Training Device Management Begins With Awareness April 21, 2019 17:45
Advertising Strategies Used By Game Makers
- FREE is the most powerful word game makers use. They attract players because it is free. Once players are hooked, they use different methods for coaxing players to purchase internet currency. Players are often offered ways to buy passes or clues, so they can achieve new goals in the game. The first thing I noticed in several games I explored was an offer to purchase online currency. Most games' goals are to get the users to purchase this currency or to watch ads posted by companies that sponsor the games. Ads are placed strategically throughout the games. There are also ads offering players the option to play Ad Free for a small purchase of $.99 a month. Multiply .99 by 10 million users and the game maker is doing quite well. Once they get their game user addicted to the game, they have guaranteed income.
- Educational is a key word that give parents a false sense of game value. It can make one feel the game will do no harm if the children are learning something. Many children, 10 million or more, are playing a popular social media centered game for FREE that advertises itself as educational.
- “Your Friends Can Play” is a lure to satisfy our brain's innate desire to interact with others. It is just another way game makers' activate the pleasure center of our brains.
- Free Daily Bonus is another strategy used in marketing. It gets the users to come back everyday for the FREEBIES.
- Cereal Box Offers are a common advertising method to grab children’s attention. Once they go to the website to play the free games, they are a captured audience. Players tend to spend an average of 27 minutes on the cereal sites, which is enough time to grab their attention about new products.
- Hook Loops are designed to get users to go back to their game because users are notified when someone liked their entry or outscored them in a game.
- Loot Boxes are mysterious boxes that can be purchased with real money or internet currency. Purchasers don’t know if they are getting an ordinary item or a rare one. They have to make the purchase to find out.
- Behavior Modification works by offering rewards or incentives to keep the user playing.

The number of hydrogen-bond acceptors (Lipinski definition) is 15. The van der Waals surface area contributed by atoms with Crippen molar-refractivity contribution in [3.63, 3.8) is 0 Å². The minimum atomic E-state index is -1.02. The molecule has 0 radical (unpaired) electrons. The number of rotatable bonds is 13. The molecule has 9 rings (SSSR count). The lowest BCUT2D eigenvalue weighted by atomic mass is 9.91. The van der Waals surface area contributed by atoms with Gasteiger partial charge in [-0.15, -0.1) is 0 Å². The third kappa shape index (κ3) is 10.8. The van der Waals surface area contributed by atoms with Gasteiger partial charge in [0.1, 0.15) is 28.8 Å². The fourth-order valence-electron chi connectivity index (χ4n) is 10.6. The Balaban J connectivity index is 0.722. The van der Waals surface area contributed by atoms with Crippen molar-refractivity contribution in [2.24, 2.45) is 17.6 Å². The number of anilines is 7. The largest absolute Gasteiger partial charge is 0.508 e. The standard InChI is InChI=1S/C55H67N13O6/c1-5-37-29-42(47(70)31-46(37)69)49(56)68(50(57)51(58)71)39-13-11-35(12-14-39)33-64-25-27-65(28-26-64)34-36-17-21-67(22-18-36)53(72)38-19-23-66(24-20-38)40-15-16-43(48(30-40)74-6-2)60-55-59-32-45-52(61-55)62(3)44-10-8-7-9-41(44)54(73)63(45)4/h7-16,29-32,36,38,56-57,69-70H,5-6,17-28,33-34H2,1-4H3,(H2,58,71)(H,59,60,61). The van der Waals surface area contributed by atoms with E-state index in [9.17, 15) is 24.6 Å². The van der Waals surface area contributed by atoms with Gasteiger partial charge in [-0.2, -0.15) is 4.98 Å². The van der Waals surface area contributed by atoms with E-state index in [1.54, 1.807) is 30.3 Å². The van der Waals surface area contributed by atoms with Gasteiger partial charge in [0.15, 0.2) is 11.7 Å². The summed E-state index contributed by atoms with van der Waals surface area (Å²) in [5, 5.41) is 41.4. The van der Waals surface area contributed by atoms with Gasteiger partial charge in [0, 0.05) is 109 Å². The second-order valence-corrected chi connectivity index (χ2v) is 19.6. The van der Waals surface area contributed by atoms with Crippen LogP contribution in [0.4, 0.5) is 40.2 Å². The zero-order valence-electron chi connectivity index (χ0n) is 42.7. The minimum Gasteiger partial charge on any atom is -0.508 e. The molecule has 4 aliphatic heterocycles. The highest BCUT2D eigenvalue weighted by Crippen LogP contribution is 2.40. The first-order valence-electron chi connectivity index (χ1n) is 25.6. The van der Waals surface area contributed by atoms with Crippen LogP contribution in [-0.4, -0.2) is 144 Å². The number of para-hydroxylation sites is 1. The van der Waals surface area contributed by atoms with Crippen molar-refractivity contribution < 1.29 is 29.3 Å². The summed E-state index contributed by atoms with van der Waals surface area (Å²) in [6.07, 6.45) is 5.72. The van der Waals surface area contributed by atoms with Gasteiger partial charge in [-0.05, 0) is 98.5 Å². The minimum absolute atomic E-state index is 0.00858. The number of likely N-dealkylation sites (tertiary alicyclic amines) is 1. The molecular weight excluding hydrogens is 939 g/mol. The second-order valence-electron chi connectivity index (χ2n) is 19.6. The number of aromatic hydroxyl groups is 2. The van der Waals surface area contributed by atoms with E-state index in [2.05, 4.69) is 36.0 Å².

- Attention testing is used to track the user's pattern. Then, an algorithm is created to increase the user's engagement. If a player usually plays for 30 minutes, the game will be programed to make an offer of a free item at 29 minutes. This is designed to keep the player engaged and extend the normal playing time. A banner may appear that says, “You are almost there. You only need fifty points to make it to the next level.”
As students begin seeing these strategies in their games, they will become critical about what they view. This will be a necessary life skill for motivating them to control their use. They need this skill because technology is and will continue to be a part of their future.
I recommend the following videos for more insight into the impact of video games on all of us.
What Would Your Children Put in Their Bags? August 21, 2017 15:17
My grandson just started second grade. His first homework assignment was to fill a bag with five items that would tell the class something about him. He gave it great thought and placed the following items in his bag:
- A medal he earned from swim team that required lots of practice to show improvement
- A belt that he earned in Tai Kwon Do
- A medal he earned in diving that only came after many back and belly flops
- His Par Core Band
- A badge he earned in Cub Scouts
I thought he would put in a dinosaur because he used to spend hours playing with them. Each of his choices are centered around something that didn't come as a gift, but instead came only after hard work. His medals weren't the "you tried and so you deserve a medal" kind. They represented a symbol of hard work. Not one of the items were connected to anyone helping him.
There were times when he wanted to quit, because he wasn't making progress. My daughter encouraged him to keep working at it. She retold stories of people who gave up on mountain climbs one foot from the top of the mountain. He heard stories of Michael Jordan, who was told he would never make the high school team, but kept practicing until he did.
So when we want to step in and help our children do that which they can do for themselves, we need to remember the struggle is what holds the real value. We simply need to coach in strategies that will allow them to experience the joy of the journey and obstacles they overcome. They will come to realize the real joy is in the struggle and not the medal, grade, or award.
Be sure to take time to celebrate every struggle as a means to an end. When they achieve their goal, celebrate the struggle that led to the success. Tap into how the struggle felt and how the achievement feels. Tapping into the emotions will assure them of continuing the work toward future goals.